So the then chief justice of the Delhi high court T V R Tatachari asked me to join and I agreed; the custom back then was that when you are offered judgeship, you don't refuse.

Nowadays, a lot of people refuse because for men it's much more difficult, as they have to look after their families.

Being the first woman judge of the Delhi high court, I got a lot of publicity!

What was it like to be the only woman on the Bench?

It was strange.

Whenever my colleagues introduced me they would say, 'Meet our new woman judge.'

I told them that I didn't introduce them as 'gentlemen judges' or something like that.

When I joined they told me, 'Now you can organise our parties!' I said, 'Certainly not! Whoever was organising them earlier would continue.'

They sort of took it for granted that because I was a woman, I would do all these things.

As far as the judicial side was concerned, I never felt singled out.

Except with Chief Justice Tatachari.

Normally, when you join the Bench, you start off by sitting with the chief justice. But he refused to sit with me as it meant not only being together in court, but also being alone in closed chambers for discussion because he was very conservative.

He always had this huge teeka on his forehead. But the second senior-most judge who I sat with, Justice Prakash Narain, was much more open.

In your book, you've written on gender sensitisation of the judiciary. Do you see judges treating men and women equally?

Not at all.

Especially in rape cases, the lower judiciary has a slightly different attitude.

You could see that in the Bhanwari Devi case; the lower judiciary felt she couldn't have been raped by upper class and respectable middle class men.

When it comes to the higher judiciary, they are much more understanding of the victim's position.

I found that the judges who had daughters were much more understanding -- for example, Justice J S Verma and Justice Anand.

I do feel it's a question of your own upbringing, the way your father treats your mother, how the daughters are treated in the house.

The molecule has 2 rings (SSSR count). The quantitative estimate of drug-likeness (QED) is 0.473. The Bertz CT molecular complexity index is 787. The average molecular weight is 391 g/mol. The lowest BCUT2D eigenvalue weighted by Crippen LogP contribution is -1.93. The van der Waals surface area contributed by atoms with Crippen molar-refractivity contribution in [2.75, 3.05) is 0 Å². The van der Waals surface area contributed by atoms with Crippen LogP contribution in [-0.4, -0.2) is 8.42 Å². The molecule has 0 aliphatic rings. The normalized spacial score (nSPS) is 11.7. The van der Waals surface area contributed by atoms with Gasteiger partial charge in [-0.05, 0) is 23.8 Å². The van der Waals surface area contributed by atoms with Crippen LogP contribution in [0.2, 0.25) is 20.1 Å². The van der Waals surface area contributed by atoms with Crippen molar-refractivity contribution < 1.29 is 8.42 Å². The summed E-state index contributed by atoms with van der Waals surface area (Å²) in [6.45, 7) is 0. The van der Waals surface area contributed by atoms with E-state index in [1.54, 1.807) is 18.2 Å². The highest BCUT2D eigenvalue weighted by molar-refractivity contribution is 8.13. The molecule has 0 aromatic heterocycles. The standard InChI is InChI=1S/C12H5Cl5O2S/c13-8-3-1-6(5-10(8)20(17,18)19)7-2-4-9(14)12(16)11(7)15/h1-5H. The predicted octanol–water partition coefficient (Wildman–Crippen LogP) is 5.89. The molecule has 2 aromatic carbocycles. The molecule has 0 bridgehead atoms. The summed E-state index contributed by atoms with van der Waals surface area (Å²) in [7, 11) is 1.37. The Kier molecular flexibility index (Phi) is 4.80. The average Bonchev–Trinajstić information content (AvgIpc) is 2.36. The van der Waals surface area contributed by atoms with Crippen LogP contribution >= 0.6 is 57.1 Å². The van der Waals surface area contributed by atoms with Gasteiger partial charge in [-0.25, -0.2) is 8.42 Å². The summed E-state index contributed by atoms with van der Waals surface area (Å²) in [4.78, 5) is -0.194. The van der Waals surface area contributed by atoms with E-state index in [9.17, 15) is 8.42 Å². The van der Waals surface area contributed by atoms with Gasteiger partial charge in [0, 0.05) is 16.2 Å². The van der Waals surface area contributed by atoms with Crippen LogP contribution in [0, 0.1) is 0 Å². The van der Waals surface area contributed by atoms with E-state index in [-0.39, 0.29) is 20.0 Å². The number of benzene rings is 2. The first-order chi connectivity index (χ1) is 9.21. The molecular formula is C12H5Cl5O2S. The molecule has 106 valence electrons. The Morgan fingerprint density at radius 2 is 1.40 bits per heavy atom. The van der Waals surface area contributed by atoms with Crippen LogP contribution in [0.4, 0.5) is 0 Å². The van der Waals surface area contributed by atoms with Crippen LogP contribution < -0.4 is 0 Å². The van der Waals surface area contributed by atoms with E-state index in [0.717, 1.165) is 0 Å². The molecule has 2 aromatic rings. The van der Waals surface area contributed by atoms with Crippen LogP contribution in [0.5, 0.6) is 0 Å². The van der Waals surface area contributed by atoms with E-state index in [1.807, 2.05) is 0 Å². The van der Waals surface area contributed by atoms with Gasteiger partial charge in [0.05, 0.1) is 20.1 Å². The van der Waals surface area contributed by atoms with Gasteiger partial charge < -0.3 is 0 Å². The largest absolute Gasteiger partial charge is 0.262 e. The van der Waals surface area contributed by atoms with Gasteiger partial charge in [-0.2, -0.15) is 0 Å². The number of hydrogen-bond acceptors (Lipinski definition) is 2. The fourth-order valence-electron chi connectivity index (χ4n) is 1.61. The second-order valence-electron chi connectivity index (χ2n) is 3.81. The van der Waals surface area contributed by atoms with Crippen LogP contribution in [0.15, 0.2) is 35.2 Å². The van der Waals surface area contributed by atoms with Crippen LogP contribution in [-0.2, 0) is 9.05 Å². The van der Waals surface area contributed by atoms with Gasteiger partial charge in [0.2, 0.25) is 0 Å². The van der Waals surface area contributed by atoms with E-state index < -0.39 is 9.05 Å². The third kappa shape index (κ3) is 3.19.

You learn so much by osmosis. I suppose it's getting better, but it's not gone.

It's still a patriarchal society.

On the Section 377 judgment of the Supreme Court, you wrote, 'The judgment has treated people with a different sexual orientation as if they were people of lesser value.'

The judgment of the Delhi high court was very creative, and the Supreme Court said that it was just a few people.

They don't understand that it affected probably five per cent of the population.

They are not doing anything wrong, and in fact they are not coming out as they're afraid.

They are even afraid to come out to their parents.

Sometimes, the parents think that they will get 'cured' by getting married, which results in difficult marriages.

If Section 377 is treated as the Delhi high court treated it, things would be on an even keel.

People would come out, parents would stop pushing them to doctors or some kind of magicians, and people can lead a more normal life.

The people I know who have come out are extremely nice human beings, why treat them as criminals?

Sexual orientation should not be grounds for discrimination.

How did you deal with your son's coming out?

The first time I got to know, I wasn't familiar with the whole idea.

I love my son (Vikram Seth, the celebrated writer) and thought he wasn't doing anything wrong, and he was bisexual, so I just accepted it.

But I was afraid for him; somebody could have made a case against him because it is a criminal act, so I was worried.

I mentioned it in my book. He said, 'Put it in, it will give courage to other parents.'

It's a brief paragraph, but it describes how it is difficult to accept in the beginning, but how you must.

And you will lose them if you dont accept it.

Edited excerpts from one of the last interviews with the late Justice Leila Seth, by Pallavi Saluja of the legal portal, Bar and Bench. The interview was conducted in June 2015.

Pallavi Saluja